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Property / Construction

Architects spoilt for choice

by G Thomas

John Lam, recruitment team leader
NES Overseas HK Ltd
Photo: Wallace Chan

The path to becoming a qualified architect may be long and arduous, but it is a truly rewarding journey

Hong Kong's magnificent skyline bears testimony to the talents and creativity of countless architects who utilise space and technology effectively and efficiency. With the economy booming, and strong demands from mainland China, Macau, India, and South East Asia, the employment outlook for architects from Hong Kong could not have been better.

An architect is a professional who plans, designs and maintains quality control of a building so that it is safe, secure, and sustainable. The diversity of the profession requires further categorisation of distinct or sometimes overlapping roles as design architects, project architects, or resident architects. Simply put, a design architect designs the form and function of the building, a project architect delivers it and a resident architect maintains it.

"Entry level professionals would typically have spent three to five years getting an architecture degree from a university before embarking on a career as an architect. They need to get sufficient and relevant project experience and obtain a master's degree before they could be registered as professionally qualified architect, which happens when they attain the authorised professional (AP) certification," notes John Lam, recruitment team leader at NES Overseas HK Ltd, a global company that specialises in technical recruiting and staffing solutions. "By then, they would be in their early thirties."

While the process may seem long and tedious to the laymen, Mr Lam adds that architecture graduates are in general enthusiastic and passionate about their jobs and their careers and would not mind the time and process.

Huge satisfaction

According to Mr Lam, there are currently a lot of opportunities for architects to fulfil their passions and to get the right exposure locally, over the boarder or in Macau.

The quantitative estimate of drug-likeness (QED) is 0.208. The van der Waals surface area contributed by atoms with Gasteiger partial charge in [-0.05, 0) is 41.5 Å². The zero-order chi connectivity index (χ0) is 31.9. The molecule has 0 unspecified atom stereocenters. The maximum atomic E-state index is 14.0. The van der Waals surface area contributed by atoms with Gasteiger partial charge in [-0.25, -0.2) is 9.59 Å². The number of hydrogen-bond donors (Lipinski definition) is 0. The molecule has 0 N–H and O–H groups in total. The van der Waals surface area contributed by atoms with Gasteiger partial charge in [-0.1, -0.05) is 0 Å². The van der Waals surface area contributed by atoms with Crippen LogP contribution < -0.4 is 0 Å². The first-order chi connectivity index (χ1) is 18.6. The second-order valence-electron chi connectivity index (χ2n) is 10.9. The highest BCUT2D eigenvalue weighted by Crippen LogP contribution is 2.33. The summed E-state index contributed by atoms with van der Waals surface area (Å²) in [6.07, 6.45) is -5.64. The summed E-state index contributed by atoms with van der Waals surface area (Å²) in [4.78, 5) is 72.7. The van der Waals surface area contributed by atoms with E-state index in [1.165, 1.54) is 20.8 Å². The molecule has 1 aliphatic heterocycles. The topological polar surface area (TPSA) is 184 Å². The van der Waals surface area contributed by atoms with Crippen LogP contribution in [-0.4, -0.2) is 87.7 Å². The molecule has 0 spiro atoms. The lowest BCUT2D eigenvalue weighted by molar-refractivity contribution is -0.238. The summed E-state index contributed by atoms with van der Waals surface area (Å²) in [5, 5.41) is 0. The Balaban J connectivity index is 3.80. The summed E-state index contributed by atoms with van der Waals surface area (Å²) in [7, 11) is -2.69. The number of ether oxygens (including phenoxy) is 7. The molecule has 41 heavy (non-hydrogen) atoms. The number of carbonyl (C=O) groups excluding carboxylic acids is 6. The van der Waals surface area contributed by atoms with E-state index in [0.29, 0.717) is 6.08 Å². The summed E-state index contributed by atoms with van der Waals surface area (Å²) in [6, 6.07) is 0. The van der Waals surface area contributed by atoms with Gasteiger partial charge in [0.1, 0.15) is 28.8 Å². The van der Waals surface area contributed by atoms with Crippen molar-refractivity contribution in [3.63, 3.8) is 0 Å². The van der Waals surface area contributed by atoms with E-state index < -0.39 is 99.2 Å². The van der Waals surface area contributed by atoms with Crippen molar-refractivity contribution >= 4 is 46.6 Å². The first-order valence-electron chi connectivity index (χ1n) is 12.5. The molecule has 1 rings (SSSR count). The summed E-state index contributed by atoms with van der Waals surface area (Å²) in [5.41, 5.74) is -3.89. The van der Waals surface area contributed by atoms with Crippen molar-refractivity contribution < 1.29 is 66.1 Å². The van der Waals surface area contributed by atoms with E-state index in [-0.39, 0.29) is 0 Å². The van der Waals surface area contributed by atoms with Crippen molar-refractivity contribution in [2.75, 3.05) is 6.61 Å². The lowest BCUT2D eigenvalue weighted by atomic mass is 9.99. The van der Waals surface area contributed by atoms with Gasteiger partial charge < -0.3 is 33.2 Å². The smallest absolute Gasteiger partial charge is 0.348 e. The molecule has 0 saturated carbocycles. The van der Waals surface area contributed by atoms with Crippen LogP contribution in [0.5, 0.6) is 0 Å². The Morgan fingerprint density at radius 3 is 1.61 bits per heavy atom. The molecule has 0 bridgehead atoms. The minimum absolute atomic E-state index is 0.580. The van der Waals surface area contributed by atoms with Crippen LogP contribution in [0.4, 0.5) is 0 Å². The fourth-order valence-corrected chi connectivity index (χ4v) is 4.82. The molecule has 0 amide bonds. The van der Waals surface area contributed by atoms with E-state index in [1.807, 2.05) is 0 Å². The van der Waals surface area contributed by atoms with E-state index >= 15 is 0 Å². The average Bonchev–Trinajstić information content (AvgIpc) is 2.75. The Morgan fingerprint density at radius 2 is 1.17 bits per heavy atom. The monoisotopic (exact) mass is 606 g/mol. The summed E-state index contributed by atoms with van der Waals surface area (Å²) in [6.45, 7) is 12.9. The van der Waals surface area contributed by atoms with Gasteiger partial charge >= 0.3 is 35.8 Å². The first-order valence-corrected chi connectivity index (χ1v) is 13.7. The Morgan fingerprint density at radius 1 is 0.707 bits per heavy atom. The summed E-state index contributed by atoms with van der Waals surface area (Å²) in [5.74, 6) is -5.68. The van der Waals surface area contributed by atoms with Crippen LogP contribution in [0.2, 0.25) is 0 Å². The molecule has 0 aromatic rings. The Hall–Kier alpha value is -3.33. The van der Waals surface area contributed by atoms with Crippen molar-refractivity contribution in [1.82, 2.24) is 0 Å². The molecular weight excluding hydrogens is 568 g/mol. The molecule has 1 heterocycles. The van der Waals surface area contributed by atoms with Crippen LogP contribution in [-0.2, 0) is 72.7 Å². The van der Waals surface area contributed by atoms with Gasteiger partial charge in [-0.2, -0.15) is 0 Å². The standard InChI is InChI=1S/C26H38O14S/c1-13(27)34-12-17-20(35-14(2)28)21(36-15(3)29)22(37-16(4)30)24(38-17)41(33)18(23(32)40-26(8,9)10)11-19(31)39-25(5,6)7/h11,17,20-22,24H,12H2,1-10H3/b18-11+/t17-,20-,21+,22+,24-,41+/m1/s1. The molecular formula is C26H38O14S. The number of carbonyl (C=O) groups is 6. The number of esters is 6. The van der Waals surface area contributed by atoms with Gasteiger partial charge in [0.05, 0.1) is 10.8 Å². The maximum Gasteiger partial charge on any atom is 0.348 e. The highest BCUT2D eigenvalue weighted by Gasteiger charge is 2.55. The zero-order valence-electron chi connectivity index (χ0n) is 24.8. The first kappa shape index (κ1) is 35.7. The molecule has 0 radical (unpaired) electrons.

Building owners and operators, particularly hotels, want to have an exterior design that is unique enough to attract attention, and an interior design that delivers excellent lodging experience. It therefore stretches the scope for creativity and it is not unusual to see competing developments trying to outdo one another with a superior design that is functional, artistic and structurally sound. That kind of work keeps architects energised and engaged.

"Successful architects are driven by passion. They want to create something useful, something memorable, something that pleases them and admired by people around them," Mr Lam remarks.

Given the current shortage of architects, companies and headhunters are always on the lookout for people with the relevant technical, design and maintenance experience. Therefore, companies that wish to keep their talents are furnishing top-notch architects with interesting projects, exposure to new challenges and an attractive remuneration package.

A fresh graduate could earn between HK$18,000 to HK$20,000 in monthly salary. Companies are also giving away gratuity at the end of a project to ensure their talents stay with them all through the project. These strategies appear to be working, as the turnover rate among architects is relatively low.

"The turnover rate in the industry is between 10 to 15 per cent. Good architects are hard to find. They are not in the job market searching for opportunities. Companies, headhunters and industry practitioners have go all out to look for them," Mr Lam says.

Good foundation

As part of their career progression, younger professionals should start building their job portfolios to showcase the scope and variety of work experience.

Besides strong technical skills and a creative mind, an architect need to have excellent written and oral communication skills to pitch his design concepts to his audience.

"Sometimes the audience may not be able to see the merits of the design just by looking at pictures and models. They need to be told the uniqueness of the design," Mr Lam says. "An architect needs to understand the customers, and that means that an understanding of feng-shui principles does not hurt, because that could be something on the building owner's mind."

Given the specific skills that an architect possesses, a career shift is highly possible. Many branch into interior design, where their education, knowledge and experience as architects are a bonus. "They understand the structural architecture of the building, and would take that into consideration in the interior design," Mr Lam says. Their technical knowledge and an artistic flaire for design would help them provide interior designs that are conductive to people living and working in it. "Architects are spoilt for choice in this market," he concludes.


 

Taken from Career Times 06 July 2007

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